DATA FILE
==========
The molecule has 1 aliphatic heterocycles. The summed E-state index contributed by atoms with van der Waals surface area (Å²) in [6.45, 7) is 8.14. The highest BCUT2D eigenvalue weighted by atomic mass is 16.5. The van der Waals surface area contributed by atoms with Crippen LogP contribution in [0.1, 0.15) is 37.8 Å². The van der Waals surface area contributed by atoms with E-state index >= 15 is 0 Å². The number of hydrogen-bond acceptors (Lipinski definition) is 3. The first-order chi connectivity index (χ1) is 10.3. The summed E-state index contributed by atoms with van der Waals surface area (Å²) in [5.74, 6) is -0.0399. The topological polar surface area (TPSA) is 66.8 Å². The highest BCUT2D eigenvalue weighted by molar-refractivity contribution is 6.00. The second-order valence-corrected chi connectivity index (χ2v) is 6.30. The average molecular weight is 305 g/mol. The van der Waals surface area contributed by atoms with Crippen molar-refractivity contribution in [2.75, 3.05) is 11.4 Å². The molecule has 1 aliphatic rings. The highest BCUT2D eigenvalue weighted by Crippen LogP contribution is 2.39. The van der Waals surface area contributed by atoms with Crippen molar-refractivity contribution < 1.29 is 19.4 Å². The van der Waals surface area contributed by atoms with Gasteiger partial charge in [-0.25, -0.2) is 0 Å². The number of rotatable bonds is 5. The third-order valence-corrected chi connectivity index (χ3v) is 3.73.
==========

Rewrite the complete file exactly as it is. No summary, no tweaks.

The molecule has 1 aliphatic heterocycles. The summed E-state index contributed by atoms with van der Waals surface area (Å²) in [6.45, 7) is 8.14. The highest BCUT2D eigenvalue weighted by atomic mass is 16.5. The van der Waals surface area contributed by atoms with Crippen LogP contribution in [0.1, 0.15) is 37.8 Å². The van der Waals surface area contributed by atoms with E-state index >= 15 is 0 Å². The number of hydrogen-bond acceptors (Lipinski definition) is 3. The first-order chi connectivity index (χ1) is 10.3. The summed E-state index contributed by atoms with van der Waals surface area (Å²) in [5.74, 6) is -0.0399. The topological polar surface area (TPSA) is 66.8 Å². The highest BCUT2D eigenvalue weighted by molar-refractivity contribution is 6.00. The second-order valence-corrected chi connectivity index (χ2v) is 6.30. The average molecular weight is 305 g/mol. The van der Waals surface area contributed by atoms with Crippen molar-refractivity contribution in [2.75, 3.05) is 11.4 Å². The molecule has 1 aliphatic rings. The highest BCUT2D eigenvalue weighted by Crippen LogP contribution is 2.39. The van der Waals surface area contributed by atoms with Crippen molar-refractivity contribution < 1.29 is 19.4 Å². The van der Waals surface area contributed by atoms with Gasteiger partial charge in [-0.25, -0.2) is 0 Å². The number of rotatable bonds is 5. The third-order valence-corrected chi connectivity index (χ3v) is 3.73.